You fall from the sky

down the stairs of broken globes

And as you do

the second star, perfect son of the moon

blows you home to become a man.

Caught amongst the world's branches

your shoulders rubbing raw from the bark

Hyde Park picks you up and sets you on your feet

sets you your way home

to me.

Fairies, invisible,

throw cock feathers at your head, goading you home.

Dirt under your nails

the bark dust and the sand of Neverland still in your hair

you trod, barefoot.

People watch a grubby youth walk by

half naked with only trousers made of leaves and grass.

Only I and the second star know why you weep.

Why did you sacrifice your innocence, your throne of childhood bliss?

Why give a fairy

a kiss?

Their mouths are full of lies

and their hands stink of rotting stars.

Kiss the mermaid girls, at least their sharp teeth will cut you quick.

But no, you kissed a fairy lady,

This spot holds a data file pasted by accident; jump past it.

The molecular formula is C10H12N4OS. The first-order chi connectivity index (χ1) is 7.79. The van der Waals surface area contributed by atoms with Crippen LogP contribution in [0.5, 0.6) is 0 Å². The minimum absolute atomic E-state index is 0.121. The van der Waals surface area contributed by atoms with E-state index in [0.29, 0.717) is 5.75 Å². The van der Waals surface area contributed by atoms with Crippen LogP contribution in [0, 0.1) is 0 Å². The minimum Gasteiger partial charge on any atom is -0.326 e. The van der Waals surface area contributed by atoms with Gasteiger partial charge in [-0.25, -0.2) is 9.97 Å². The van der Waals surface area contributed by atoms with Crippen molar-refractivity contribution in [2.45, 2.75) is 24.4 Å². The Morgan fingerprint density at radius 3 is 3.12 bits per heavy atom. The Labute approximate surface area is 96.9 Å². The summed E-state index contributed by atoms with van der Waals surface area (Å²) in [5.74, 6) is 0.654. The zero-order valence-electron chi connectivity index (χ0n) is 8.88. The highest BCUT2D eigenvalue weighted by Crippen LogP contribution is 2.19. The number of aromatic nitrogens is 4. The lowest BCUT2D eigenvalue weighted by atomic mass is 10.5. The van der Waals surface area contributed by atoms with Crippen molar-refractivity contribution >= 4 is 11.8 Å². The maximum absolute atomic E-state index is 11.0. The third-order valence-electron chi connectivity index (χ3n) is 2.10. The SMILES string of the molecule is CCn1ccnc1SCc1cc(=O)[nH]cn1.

who's sharp little eyes and tinkling laugh will cut you

like a pin, day by day until heaven and hell will never, never claim your lost soul.

Thrown out of Neverland you were

a traitor to its proud creed

no longer privy to its peacock daydreams

its fleshy, watery terrors.

Oh Peter! You fell from the sky and the second star blew you home.

You walk unsteadily down unlit streets

feeling naked without your wooden sword.

The sky does not even whisper your name.

The clouds do not form and thunder

and run at your beck and call

Silly little man, this is not your Neverland.

Another little child, fallen from his carriage

Has taken your throne, fashioned his own crown out of

Pirate hooks, and will never learn to crow

Now this earthy air is colder than you remember

as whiffs of happiness flit down London alleyways

like rotting fairy feet

but to become a man you must put away your childish things.

Accept the darkness Pan.

I am woman now

and kisses are as plentiful as thimbles in my house.

For in my arms there is pain enough

and joy enough to break and mend your thorny heart.